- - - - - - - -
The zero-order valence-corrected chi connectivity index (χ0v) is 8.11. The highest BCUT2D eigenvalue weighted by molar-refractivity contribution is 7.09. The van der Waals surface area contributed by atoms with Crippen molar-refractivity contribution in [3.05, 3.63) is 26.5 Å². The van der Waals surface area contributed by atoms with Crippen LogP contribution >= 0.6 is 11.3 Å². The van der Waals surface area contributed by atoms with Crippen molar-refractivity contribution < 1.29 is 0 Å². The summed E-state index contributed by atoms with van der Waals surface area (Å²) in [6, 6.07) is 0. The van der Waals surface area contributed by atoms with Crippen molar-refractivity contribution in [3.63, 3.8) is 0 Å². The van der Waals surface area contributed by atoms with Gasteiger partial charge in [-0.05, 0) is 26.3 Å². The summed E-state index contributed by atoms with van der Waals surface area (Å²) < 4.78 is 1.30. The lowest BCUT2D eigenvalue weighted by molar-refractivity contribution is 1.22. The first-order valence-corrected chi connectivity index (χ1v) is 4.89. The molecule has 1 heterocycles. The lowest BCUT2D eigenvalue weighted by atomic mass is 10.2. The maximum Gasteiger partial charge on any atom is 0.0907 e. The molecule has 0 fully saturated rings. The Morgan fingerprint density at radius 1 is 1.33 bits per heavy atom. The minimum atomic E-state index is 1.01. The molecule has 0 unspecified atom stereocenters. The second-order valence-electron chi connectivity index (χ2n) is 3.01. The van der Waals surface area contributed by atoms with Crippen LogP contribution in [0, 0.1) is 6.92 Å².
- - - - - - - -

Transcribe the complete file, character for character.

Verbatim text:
The zero-order valence-corrected chi connectivity index (χ0v) is 8.11. The highest BCUT2D eigenvalue weighted by molar-refractivity contribution is 7.09. The van der Waals surface area contributed by atoms with Crippen molar-refractivity contribution in [3.05, 3.63) is 26.5 Å². The van der Waals surface area contributed by atoms with Crippen LogP contribution >= 0.6 is 11.3 Å². The van der Waals surface area contributed by atoms with Crippen molar-refractivity contribution < 1.29 is 0 Å². The summed E-state index contributed by atoms with van der Waals surface area (Å²) in [6, 6.07) is 0. The van der Waals surface area contributed by atoms with Crippen molar-refractivity contribution in [3.63, 3.8) is 0 Å². The van der Waals surface area contributed by atoms with Gasteiger partial charge in [-0.05, 0) is 26.3 Å². The summed E-state index contributed by atoms with van der Waals surface area (Å²) < 4.78 is 1.30. The lowest BCUT2D eigenvalue weighted by molar-refractivity contribution is 1.22. The first-order valence-corrected chi connectivity index (χ1v) is 4.89. The molecule has 1 heterocycles. The lowest BCUT2D eigenvalue weighted by atomic mass is 10.2. The maximum Gasteiger partial charge on any atom is 0.0907 e. The molecule has 0 fully saturated rings. The Morgan fingerprint density at radius 1 is 1.33 bits per heavy atom. The minimum atomic E-state index is 1.01. The molecule has 0 unspecified atom stereocenters. The second-order valence-electron chi connectivity index (χ2n) is 3.01. The van der Waals surface area contributed by atoms with Crippen LogP contribution in [0, 0.1) is 6.92 Å².